. . . reason and experience both forbid us to expect that national morality can prevail in exclusion of religious principle.

George Washington, Farewell Address, September 17, 1796

Although there had been previous attempts to weaken the role of the Christian church in the lives of Americans, the door was opened wide to usher in a full assault on February 10, 1947 (less than two years after the end of WWII).    On that date the U.S. Supreme Court, in a narrow 5-4 decision in the case of Everson v. Board of Education of the Township of Ewing (New Jersey) made what would become a “landmark” decision relative to the issue of the “Separation of Church and State”.  The case originated when a New Jersey taxpayer, Arch Everson, sued the Board of Education of Ewing Township because he claimed that their reimbursement of the costs of bus transportation to parents of students going to religious schools was a violation of the “Establishment” clause of the First Amendment.

Amendment I.  Congress shall make no law respecting an establishment of religion,

or prohibiting the free exercise thereof . . .

U.S. Constitution

Representing the majority decision, Justice Black reviewed the essence of the case.  “A New Jersey statute authorizes its local school districts to make rules and contracts for the transportation of children to and from schools. . . . this statute, authorized reimbursement to parents of money expended by them for the bus transportation of their children on regular busses operated by the public transportation system. Part of this money was for the payment of transportation of some children in the community to Catholic parochial schools.”

Supreme Court Justice Hugo Black (1886-1971)

Justice Black was a lawyer and a Democratic U.S. Senator from Alabama who was appointed by President Franklin D. Roosevelt as an Associate Justice of the U.S. Supreme Court in 1937.

“The appellant,” Black continued, “in his capacity as a district taxpayer, filed suit in a state court challenging the right of the Board to reimburse parents of parochial school students. He contended that the statute and the resolution passed pursuant to it violated both the State and the Federal Constitutions. . . .”

Justice Black pointed out that “The New Jersey statute is challenged as a ‘law respecting an establishment of religion.’

The First Amendment, as made applicable to the states by the Fourteenth, commands that a state “shall make no law respecting an establishment of religion, or prohibiting the free exercise thereof . . . Whether this New Jersey law is one respecting an ‘establishment of religion’ requires an understanding of the meaning of that language, particularly with respect to the imposition of taxes.”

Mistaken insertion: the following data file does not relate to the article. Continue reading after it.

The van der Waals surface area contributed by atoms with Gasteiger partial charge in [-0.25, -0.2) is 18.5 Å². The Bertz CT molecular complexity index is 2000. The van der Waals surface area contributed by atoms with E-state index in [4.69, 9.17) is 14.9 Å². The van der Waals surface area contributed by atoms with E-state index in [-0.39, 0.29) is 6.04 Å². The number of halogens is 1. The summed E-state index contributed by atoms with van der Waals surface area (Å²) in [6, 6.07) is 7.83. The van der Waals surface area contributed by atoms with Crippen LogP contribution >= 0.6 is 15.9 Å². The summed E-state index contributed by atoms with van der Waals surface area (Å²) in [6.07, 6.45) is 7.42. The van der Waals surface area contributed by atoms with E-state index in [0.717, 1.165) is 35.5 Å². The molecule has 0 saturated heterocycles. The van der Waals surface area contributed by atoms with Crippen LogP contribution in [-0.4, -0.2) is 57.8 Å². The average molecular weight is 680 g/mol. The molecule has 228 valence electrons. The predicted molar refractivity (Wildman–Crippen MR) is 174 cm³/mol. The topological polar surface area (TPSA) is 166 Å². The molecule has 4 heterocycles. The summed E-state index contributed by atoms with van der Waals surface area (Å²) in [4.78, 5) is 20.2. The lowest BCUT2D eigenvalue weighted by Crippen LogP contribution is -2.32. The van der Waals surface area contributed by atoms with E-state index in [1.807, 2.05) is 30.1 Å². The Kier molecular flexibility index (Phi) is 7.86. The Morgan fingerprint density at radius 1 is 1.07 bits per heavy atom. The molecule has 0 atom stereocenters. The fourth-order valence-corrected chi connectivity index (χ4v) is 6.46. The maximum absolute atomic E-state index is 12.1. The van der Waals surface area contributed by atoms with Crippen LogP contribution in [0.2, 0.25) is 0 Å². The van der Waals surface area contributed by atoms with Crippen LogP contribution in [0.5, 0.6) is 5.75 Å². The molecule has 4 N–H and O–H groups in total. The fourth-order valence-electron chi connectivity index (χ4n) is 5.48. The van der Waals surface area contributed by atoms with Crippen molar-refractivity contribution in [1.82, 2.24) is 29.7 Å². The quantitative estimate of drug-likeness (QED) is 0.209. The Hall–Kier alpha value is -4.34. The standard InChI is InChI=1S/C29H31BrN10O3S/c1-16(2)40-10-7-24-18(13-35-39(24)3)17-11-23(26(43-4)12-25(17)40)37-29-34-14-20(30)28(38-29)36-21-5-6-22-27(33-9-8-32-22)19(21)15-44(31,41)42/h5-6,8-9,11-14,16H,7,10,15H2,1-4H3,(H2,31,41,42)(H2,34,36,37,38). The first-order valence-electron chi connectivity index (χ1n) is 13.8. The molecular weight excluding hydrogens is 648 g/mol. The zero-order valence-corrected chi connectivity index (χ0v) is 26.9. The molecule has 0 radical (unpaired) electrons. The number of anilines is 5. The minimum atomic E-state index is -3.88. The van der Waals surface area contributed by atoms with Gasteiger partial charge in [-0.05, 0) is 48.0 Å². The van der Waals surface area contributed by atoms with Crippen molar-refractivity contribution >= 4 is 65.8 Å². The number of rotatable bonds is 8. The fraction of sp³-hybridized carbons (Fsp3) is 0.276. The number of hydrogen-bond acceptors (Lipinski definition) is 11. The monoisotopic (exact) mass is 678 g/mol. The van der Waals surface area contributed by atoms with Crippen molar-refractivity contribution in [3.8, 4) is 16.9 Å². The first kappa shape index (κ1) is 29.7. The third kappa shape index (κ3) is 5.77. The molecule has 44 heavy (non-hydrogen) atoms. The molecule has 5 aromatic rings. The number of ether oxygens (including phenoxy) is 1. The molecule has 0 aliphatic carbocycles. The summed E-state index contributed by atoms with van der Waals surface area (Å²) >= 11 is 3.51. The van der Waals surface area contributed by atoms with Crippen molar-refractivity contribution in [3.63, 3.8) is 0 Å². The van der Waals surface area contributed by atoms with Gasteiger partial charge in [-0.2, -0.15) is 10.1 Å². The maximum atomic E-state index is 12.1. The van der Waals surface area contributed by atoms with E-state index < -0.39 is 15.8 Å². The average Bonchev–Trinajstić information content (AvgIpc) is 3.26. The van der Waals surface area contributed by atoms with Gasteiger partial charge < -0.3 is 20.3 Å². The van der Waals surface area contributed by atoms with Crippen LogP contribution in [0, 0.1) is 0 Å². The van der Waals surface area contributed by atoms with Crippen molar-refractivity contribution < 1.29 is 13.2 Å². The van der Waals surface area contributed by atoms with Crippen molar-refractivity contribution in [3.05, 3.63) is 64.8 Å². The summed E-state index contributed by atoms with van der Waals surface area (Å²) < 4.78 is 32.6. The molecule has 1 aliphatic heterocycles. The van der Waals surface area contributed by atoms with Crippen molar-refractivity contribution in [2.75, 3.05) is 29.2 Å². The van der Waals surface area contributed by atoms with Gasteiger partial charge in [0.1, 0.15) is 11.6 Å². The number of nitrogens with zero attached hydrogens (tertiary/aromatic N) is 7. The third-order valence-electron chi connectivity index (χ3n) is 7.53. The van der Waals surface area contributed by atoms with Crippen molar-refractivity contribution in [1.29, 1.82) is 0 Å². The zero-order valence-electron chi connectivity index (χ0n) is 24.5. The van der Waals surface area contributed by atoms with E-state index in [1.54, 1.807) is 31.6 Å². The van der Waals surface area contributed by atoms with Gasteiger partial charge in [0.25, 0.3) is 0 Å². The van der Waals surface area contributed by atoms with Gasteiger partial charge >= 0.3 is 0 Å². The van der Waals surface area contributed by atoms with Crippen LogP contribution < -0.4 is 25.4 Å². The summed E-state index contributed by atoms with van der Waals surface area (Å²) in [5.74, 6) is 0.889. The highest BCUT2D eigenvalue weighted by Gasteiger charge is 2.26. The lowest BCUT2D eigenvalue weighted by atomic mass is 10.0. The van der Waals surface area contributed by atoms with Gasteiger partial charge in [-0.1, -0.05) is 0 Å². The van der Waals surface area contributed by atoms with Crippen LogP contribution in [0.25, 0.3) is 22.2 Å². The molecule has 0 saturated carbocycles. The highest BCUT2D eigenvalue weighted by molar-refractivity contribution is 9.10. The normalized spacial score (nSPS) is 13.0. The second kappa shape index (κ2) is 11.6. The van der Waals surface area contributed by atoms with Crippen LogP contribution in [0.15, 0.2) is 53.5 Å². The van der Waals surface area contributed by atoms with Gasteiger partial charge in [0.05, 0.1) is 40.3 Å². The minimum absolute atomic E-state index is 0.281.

In an effort to explain the majority decision Justice Black wrote several paragraphs that reviewed the religious history of the early settlers and his understanding of the intent of the Founders in authoring the First Amendment.

The “establishment of religion” clause of the First Amendment means at least this: Neither a state nor the Federal Government can set up a church. Neither can pass laws which aid one religion, aid all religions, or prefer one religion over another. Neither can force nor influence a person to go to or to remain away from church against his will or force him to profess a belief or disbelief in any religion. No person can be punished for entertaining or professing religious beliefs or disbeliefs, for church attendance or non-attendance. No tax in any amount, large or small, can be levied to support any religious activities or institutions, whatever they may be called, or whatever form they may adopt to teach or practice religion. Neither a state nor the Federal Government can, openly or secretly, participate in the affairs of any religious organizations or groups and vice versa. In the words of Jefferson, the clause against establishment of religion by law was intended to erect “a wall of separation between church and State.”

Justice Hugo Black, February 10, 1947, Everson v. Board of Education of the Township of Ewing

“A large proportion of the early settlers of this country came here from Europe to escape the bondage of laws which compelled them to support and attend government-favored churches,” Black wrote.

“. . . The imposition of taxes”, Justice Black penned, “to pay ministers’ salaries and to build and maintain churches and church property aroused their indignation. It was these feelings which found expression in the First Amendment.”  In the same paragraph Black referred to the colonists of Virginia and their role in understanding the importance of religious freedom.  Presumably referring to The Virginia Statute for Religious Freedom authored by Thomas Jefferson and adopted by the Virginia General Assembly on January 16, 1786, Black wrote that “The people there, as elsewhere, reached the conviction that individual religious liberty could be achieved best under a government which was stripped of all power to tax, to support, or otherwise to assist any or all religions, or to interfere with the beliefs of any religious individual or group.”